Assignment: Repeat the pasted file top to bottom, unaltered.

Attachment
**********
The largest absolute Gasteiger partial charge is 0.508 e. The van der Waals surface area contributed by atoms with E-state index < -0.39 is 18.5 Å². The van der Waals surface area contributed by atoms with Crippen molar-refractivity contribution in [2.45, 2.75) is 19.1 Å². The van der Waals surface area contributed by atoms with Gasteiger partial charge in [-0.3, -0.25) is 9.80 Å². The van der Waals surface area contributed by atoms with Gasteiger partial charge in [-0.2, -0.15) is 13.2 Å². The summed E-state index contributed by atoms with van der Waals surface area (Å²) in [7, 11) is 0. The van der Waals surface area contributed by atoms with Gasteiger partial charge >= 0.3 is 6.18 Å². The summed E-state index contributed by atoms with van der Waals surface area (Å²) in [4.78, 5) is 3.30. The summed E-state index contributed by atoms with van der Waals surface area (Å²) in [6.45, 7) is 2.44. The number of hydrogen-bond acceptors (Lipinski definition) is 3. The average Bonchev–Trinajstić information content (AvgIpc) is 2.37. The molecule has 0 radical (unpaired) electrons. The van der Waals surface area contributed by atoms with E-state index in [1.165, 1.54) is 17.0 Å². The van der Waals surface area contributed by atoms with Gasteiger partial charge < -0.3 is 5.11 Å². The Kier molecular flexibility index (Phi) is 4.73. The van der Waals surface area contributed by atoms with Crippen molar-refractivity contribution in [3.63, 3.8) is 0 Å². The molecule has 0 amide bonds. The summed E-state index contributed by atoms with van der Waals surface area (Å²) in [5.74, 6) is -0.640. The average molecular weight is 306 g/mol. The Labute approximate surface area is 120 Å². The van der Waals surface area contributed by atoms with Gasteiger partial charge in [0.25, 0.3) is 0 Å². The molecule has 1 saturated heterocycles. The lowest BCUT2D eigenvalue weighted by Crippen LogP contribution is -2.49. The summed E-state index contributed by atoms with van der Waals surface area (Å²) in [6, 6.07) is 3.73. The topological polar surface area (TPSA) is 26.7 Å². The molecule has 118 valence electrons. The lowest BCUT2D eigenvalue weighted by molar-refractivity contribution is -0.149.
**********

The largest absolute Gasteiger partial charge is 0.508 e. The van der Waals surface area contributed by atoms with E-state index < -0.39 is 18.5 Å². The van der Waals surface area contributed by atoms with Crippen molar-refractivity contribution in [2.45, 2.75) is 19.1 Å². The van der Waals surface area contributed by atoms with Gasteiger partial charge in [-0.3, -0.25) is 9.80 Å². The van der Waals surface area contributed by atoms with Gasteiger partial charge in [-0.2, -0.15) is 13.2 Å². The summed E-state index contributed by atoms with van der Waals surface area (Å²) in [7, 11) is 0. The van der Waals surface area contributed by atoms with Gasteiger partial charge >= 0.3 is 6.18 Å². The summed E-state index contributed by atoms with van der Waals surface area (Å²) in [4.78, 5) is 3.30. The summed E-state index contributed by atoms with van der Waals surface area (Å²) in [6.45, 7) is 2.44. The number of hydrogen-bond acceptors (Lipinski definition) is 3. The average Bonchev–Trinajstić information content (AvgIpc) is 2.37. The molecule has 0 radical (unpaired) electrons. The van der Waals surface area contributed by atoms with E-state index in [1.165, 1.54) is 17.0 Å². The van der Waals surface area contributed by atoms with Gasteiger partial charge < -0.3 is 5.11 Å². The Kier molecular flexibility index (Phi) is 4.73. The van der Waals surface area contributed by atoms with Crippen molar-refractivity contribution in [3.63, 3.8) is 0 Å². The molecule has 0 amide bonds. The summed E-state index contributed by atoms with van der Waals surface area (Å²) in [5.74, 6) is -0.640. The average molecular weight is 306 g/mol. The Labute approximate surface area is 120 Å². The van der Waals surface area contributed by atoms with Gasteiger partial charge in [0.25, 0.3) is 0 Å². The molecule has 1 saturated heterocycles. The lowest BCUT2D eigenvalue weighted by Crippen LogP contribution is -2.49. The summed E-state index contributed by atoms with van der Waals surface area (Å²) in [6, 6.07) is 3.73. The topological polar surface area (TPSA) is 26.7 Å². The molecule has 118 valence electrons. The lowest BCUT2D eigenvalue weighted by molar-refractivity contribution is -0.149.